The American Historical Association (AHA) has established standards for student learning in history and related fields [http://www.historians.org/teaching/ policy/CriteriaforStandards.htm]. An AHA task force that was established to find ways to integrate an international perspective into the history curriculum identified specific skills and learning outcomes for students in its report, Internationalizing Student Learning Outcomes in History: A Report to the American Council on Education (American Historical Association, n.d.). The March 2009 issue of Perspectives Online contained a Forum on Assessment that provided examples of learning outcomes and the assessment process at three universities as well as advice to history department chairs (American Historical Association, 2009). Robert Griffith, professor of history and chair of the history department at American University, advised that assessment “need not be a bureaucratic imposition . . . ; it is possible to adapt it to or grow it out of individual academic cultures; and . . . it can lead to very positive results” (Griffith, 2009).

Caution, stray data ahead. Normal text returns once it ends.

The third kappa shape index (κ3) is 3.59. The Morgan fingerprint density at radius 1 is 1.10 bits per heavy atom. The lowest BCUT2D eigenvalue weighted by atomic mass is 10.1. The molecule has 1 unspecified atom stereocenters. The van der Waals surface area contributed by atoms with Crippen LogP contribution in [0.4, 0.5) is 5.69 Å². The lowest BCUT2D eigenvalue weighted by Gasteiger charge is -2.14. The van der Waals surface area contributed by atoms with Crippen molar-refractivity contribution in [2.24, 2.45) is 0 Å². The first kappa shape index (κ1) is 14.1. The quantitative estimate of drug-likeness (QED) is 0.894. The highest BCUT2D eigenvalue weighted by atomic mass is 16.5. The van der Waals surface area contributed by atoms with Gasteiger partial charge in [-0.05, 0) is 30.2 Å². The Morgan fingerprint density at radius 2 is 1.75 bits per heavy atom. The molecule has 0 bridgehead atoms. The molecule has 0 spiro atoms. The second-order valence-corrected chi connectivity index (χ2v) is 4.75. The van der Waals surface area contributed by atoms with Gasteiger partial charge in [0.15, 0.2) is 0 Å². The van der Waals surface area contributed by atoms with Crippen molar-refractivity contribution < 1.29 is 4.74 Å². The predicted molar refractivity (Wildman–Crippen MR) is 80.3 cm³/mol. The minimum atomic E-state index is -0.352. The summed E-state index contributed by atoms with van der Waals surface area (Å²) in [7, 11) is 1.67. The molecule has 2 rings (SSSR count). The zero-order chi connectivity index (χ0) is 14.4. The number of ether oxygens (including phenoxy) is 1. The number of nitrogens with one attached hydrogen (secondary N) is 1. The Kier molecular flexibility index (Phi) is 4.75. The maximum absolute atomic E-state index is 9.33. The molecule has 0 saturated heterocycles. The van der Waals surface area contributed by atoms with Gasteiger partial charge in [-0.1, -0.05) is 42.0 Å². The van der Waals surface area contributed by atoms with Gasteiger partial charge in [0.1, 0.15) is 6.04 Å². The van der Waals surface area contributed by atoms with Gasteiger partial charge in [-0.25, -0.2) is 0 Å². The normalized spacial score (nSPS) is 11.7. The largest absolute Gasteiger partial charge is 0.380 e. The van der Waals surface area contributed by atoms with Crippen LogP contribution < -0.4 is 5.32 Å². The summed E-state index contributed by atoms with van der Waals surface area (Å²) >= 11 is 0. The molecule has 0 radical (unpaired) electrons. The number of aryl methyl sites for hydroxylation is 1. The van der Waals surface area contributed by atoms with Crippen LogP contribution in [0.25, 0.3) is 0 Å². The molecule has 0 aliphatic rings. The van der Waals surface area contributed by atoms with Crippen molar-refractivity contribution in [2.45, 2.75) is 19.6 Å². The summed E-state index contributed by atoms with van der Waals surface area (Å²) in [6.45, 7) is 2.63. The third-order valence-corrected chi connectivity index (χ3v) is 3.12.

Recent book titles in the assessment literature for faculty include Assessment in Political Science (Deardorff, Hamann, and Ishiyama, 2009) and Supporting Assessment in Undergraduate Mathematics (Arthur, 2006). These books focus on assessment of student learning within their respective disciplines. The American Political Science Association (APSA) published the first title in 2009, and the Mathematical Association of America (MAA) published the mathematics title in 2006. In the same year, the Association for Institutional Research (AIR) published Assessment of Student Learning in College Mathematics: Toward Improved Programs and Courses, the second volume of four in its series, Assessment in the Disciplines (Madison, 2006). Classroom, departmental, and program assessment and special topics, such as experiential learning, are covered in the political science guide. The MAA Mathematics guide includes assessment of the major, teacher-preparation programs, quantitative literacy, pre-calculus programs, and mathematics-intensive programs, with sample assessment work from a wide range of colleges and universities. AIR’s mathematics volume describes ten case studies of assessment in mathematics across nine institutions.